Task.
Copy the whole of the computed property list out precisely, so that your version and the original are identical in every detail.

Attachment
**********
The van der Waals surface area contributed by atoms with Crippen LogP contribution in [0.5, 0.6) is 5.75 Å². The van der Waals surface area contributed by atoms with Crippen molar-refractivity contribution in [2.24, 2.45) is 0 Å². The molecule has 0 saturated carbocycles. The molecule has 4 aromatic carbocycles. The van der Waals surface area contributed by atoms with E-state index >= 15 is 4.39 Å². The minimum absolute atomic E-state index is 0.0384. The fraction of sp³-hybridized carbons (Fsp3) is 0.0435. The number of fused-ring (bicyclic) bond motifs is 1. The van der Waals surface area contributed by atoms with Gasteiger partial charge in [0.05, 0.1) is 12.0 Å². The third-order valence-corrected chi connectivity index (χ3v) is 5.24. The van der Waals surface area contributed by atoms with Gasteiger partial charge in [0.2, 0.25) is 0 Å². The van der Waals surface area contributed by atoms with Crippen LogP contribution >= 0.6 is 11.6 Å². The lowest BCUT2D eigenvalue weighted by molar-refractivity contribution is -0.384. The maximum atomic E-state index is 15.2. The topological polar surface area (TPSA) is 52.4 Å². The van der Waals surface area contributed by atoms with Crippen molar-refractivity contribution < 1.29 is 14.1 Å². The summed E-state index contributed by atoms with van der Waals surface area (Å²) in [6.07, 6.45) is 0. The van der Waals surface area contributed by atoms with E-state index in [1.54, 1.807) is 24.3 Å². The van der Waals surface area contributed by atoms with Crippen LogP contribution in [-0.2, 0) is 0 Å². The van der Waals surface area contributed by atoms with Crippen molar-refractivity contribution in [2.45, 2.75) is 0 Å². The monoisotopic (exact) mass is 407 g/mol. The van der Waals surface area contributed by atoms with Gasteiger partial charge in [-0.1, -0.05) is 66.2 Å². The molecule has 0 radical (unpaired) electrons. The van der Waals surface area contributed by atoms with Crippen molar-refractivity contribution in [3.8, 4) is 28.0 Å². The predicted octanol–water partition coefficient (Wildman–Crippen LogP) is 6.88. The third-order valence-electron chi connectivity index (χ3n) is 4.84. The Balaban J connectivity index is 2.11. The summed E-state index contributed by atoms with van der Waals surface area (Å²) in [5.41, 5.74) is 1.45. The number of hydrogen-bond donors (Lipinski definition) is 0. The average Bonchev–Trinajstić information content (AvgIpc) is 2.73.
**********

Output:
The van der Waals surface area contributed by atoms with Crippen LogP contribution in [0.5, 0.6) is 5.75 Å². The van der Waals surface area contributed by atoms with Crippen molar-refractivity contribution in [2.24, 2.45) is 0 Å². The molecule has 0 saturated carbocycles. The molecule has 4 aromatic carbocycles. The van der Waals surface area contributed by atoms with E-state index >= 15 is 4.39 Å². The minimum absolute atomic E-state index is 0.0384. The fraction of sp³-hybridized carbons (Fsp3) is 0.0435. The number of fused-ring (bicyclic) bond motifs is 1. The van der Waals surface area contributed by atoms with Gasteiger partial charge in [0.05, 0.1) is 12.0 Å². The third-order valence-corrected chi connectivity index (χ3v) is 5.24. The van der Waals surface area contributed by atoms with Gasteiger partial charge in [0.2, 0.25) is 0 Å². The van der Waals surface area contributed by atoms with Crippen LogP contribution >= 0.6 is 11.6 Å². The lowest BCUT2D eigenvalue weighted by molar-refractivity contribution is -0.384. The maximum atomic E-state index is 15.2. The topological polar surface area (TPSA) is 52.4 Å². The van der Waals surface area contributed by atoms with Crippen molar-refractivity contribution < 1.29 is 14.1 Å². The summed E-state index contributed by atoms with van der Waals surface area (Å²) in [6.07, 6.45) is 0. The van der Waals surface area contributed by atoms with E-state index in [1.54, 1.807) is 24.3 Å². The van der Waals surface area contributed by atoms with Crippen LogP contribution in [-0.2, 0) is 0 Å². The van der Waals surface area contributed by atoms with Crippen molar-refractivity contribution in [2.45, 2.75) is 0 Å². The monoisotopic (exact) mass is 407 g/mol. The van der Waals surface area contributed by atoms with Gasteiger partial charge in [-0.1, -0.05) is 66.2 Å². The molecule has 0 radical (unpaired) electrons. The van der Waals surface area contributed by atoms with Crippen molar-refractivity contribution in [3.8, 4) is 28.0 Å². The predicted octanol–water partition coefficient (Wildman–Crippen LogP) is 6.88. The third-order valence-electron chi connectivity index (χ3n) is 4.84. The Balaban J connectivity index is 2.11. The summed E-state index contributed by atoms with van der Waals surface area (Å²) in [5.41, 5.74) is 1.45. The number of hydrogen-bond donors (Lipinski definition) is 0. The average Bonchev–Trinajstić information content (AvgIpc) is 2.73.